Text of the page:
Policy flexibility ‘key’ to opening up Scotland’s empty rural homes
More empty homes in the countryside could be returned to use if greater policy flexibility was available to recognise the “unique circumstances” of rural Scotland, according to Scottish Land & Estates.
After providing evidence to the Scottish Parliament’s local government and communities committee, executive director Sarah-Jane Laing said a one-size fits all approach across urban and rural areas was not conducive to addressing the empty homes issue.
Sarah-Jane Laing said: “The challenges of bringing homes back into use in rural Scotland can be quite different to urban areas. Getting homes to a quality, modern standard can often be more expensive, especially when there is a lack of contractors and tradespeople which drives up costs and lengthens timescales for work. This is an even bigger issue when the value of the rental market in rural areas is below the cost of repairs.
“Have a one-size fits all approach to housing policy is not conducive to bringing homes back into use. We need to see greater flexibility by councils in working with landlords, especially in relation to the council tax levy. Some councils are taking a very rigid approach while others are using discretionary powers to support rather than penalise those owners who are working to make empty homes habitable.”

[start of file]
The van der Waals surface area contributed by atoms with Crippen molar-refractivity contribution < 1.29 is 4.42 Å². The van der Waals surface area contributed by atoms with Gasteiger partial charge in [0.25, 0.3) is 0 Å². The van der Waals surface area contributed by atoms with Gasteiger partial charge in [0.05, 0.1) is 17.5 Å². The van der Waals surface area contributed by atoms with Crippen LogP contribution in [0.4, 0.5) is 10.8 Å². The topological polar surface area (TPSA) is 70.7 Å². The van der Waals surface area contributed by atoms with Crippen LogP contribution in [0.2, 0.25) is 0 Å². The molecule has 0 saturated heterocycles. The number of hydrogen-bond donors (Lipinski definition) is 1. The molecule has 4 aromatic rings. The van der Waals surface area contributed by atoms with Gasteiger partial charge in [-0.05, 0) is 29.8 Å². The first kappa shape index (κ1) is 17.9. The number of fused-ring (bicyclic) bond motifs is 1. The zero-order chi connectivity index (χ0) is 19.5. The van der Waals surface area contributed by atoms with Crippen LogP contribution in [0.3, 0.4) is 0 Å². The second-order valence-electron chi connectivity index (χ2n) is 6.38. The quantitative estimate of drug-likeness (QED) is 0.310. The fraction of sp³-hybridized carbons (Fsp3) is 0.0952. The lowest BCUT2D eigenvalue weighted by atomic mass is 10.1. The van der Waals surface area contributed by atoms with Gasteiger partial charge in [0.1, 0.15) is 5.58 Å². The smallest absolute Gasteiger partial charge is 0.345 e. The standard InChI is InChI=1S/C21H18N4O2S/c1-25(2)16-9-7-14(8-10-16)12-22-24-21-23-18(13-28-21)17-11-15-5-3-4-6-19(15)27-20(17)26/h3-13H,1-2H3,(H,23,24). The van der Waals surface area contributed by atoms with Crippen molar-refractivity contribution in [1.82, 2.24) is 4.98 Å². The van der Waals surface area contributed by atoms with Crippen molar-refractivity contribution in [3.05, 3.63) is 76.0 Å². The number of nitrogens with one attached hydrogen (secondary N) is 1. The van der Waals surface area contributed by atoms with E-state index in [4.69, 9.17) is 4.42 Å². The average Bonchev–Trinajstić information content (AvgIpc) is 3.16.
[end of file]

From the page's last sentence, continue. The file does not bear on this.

SLE said there were options available to both local and central government to increase the number of empty homes coming back into use.
Sarah-Jane added: “Some councils have employed empty homes officers and this resource has been of real value. These officers understand the issues faced by landlords and can also access expertise internally within councils that can be difficult to contact from the outside.
“We also note the past success with Rural Empty Property Grants and Empty Homes Initiative Grants in rural areas. Small changes to these schemes could incentivise development and refurbishment. Used alongside other intervention measures this support could help return more homes to use.”